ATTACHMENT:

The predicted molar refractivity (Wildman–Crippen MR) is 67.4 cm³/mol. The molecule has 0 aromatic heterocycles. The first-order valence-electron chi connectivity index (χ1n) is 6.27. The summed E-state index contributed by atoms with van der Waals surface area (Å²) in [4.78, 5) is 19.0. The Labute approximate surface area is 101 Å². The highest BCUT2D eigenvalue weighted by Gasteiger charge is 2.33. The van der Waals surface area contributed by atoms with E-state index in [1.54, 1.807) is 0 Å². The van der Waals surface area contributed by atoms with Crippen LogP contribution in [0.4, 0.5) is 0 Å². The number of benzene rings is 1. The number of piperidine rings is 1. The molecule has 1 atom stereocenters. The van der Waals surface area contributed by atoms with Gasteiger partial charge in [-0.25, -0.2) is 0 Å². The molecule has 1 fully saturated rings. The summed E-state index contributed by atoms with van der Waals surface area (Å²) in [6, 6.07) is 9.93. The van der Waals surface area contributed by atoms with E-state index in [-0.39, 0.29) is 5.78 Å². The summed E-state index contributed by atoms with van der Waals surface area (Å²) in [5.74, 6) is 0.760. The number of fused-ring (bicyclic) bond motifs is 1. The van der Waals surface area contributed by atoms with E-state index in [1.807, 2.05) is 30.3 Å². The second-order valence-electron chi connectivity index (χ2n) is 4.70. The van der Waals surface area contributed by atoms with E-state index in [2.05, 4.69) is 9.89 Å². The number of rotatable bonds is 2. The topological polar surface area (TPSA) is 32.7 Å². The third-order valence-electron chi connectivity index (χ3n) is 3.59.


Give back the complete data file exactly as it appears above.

The predicted molar refractivity (Wildman–Crippen MR) is 67.4 cm³/mol. The molecule has 0 aromatic heterocycles. The first-order valence-electron chi connectivity index (χ1n) is 6.27. The summed E-state index contributed by atoms with van der Waals surface area (Å²) in [4.78, 5) is 19.0. The Labute approximate surface area is 101 Å². The highest BCUT2D eigenvalue weighted by Gasteiger charge is 2.33. The van der Waals surface area contributed by atoms with E-state index in [1.54, 1.807) is 0 Å². The van der Waals surface area contributed by atoms with Crippen LogP contribution in [0.4, 0.5) is 0 Å². The number of benzene rings is 1. The number of piperidine rings is 1. The molecule has 1 atom stereocenters. The van der Waals surface area contributed by atoms with Gasteiger partial charge in [-0.25, -0.2) is 0 Å². The molecule has 1 fully saturated rings. The summed E-state index contributed by atoms with van der Waals surface area (Å²) in [6, 6.07) is 9.93. The van der Waals surface area contributed by atoms with E-state index in [-0.39, 0.29) is 5.78 Å². The summed E-state index contributed by atoms with van der Waals surface area (Å²) in [5.74, 6) is 0.760. The number of fused-ring (bicyclic) bond motifs is 1. The van der Waals surface area contributed by atoms with E-state index in [1.807, 2.05) is 30.3 Å². The second-order valence-electron chi connectivity index (χ2n) is 4.70. The van der Waals surface area contributed by atoms with E-state index in [2.05, 4.69) is 9.89 Å². The number of rotatable bonds is 2. The topological polar surface area (TPSA) is 32.7 Å². The third-order valence-electron chi connectivity index (χ3n) is 3.59.